Communication devices, satellites, and other key aspects of 21st century technology are vulnerable to damage and disruption from solar storms produced by bursts of energy emerging from the Sun. Just as these storms represent “space weather,” their long-term trends can be considered “space climate.” NCAR’s High Altitude Observatory, which has developed methods to simulate and potentially predict long-term variation of the Sun's magnetic field and potential impacts on Earth, is proposing a Space Climate Initiative to explore how extremes of solar variability can affect us. For example:
What happens to the atmospheres of the Sun and Earth when energy from the Sun’s interior emerges only on scales too small to form sunspots? One such period of quiet sunspot activity lasted from about 1640 to 1710.
What sort of conditions below the Sun's surface are likely to foster solar superstorms with major impacts on society? The “Carrington flare,” a powerful solar storm in 1859, knocked out telegraph systems worldwide.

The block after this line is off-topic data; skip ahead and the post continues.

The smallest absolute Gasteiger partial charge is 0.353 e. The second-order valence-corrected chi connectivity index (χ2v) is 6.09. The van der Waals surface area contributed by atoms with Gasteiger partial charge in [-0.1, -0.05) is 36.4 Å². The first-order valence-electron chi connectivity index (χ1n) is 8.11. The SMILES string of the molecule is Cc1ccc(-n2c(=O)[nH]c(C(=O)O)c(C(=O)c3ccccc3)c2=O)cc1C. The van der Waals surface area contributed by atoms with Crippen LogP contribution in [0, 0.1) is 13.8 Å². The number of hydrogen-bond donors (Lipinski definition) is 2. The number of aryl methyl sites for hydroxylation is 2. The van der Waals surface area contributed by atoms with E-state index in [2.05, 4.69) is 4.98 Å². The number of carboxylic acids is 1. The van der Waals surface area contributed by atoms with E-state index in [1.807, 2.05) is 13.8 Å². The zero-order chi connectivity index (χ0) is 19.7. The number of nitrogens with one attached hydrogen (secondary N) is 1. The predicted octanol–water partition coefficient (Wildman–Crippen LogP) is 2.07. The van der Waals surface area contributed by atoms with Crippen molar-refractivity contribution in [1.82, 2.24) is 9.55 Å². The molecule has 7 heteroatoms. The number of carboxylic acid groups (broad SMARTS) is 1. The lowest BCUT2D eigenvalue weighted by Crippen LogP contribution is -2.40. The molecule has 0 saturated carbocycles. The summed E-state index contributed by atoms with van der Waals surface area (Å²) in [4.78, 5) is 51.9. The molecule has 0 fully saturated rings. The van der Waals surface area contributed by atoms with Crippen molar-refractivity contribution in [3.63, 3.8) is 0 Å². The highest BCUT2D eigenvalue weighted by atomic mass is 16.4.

This effort will connect recently expanded models of processes evolving over multiple decades within the Sun to models of the impacts of solar radiation and solar storms on Earth. It will require further development of models that link magnetism in the lower solar atmosphere to the Sun’s output of radiation and charged particles. The work will be guided by comparison with comprehensive solar observations.
Primary: National Science Foundation (core funding)
Now seeking additional funding in support of research partners and project scientists
Colorado State University
New Jersey Institute of Technology
University of California, Los Angeles
University of Colorado Boulder
University of Hawaii
University of Wisconsin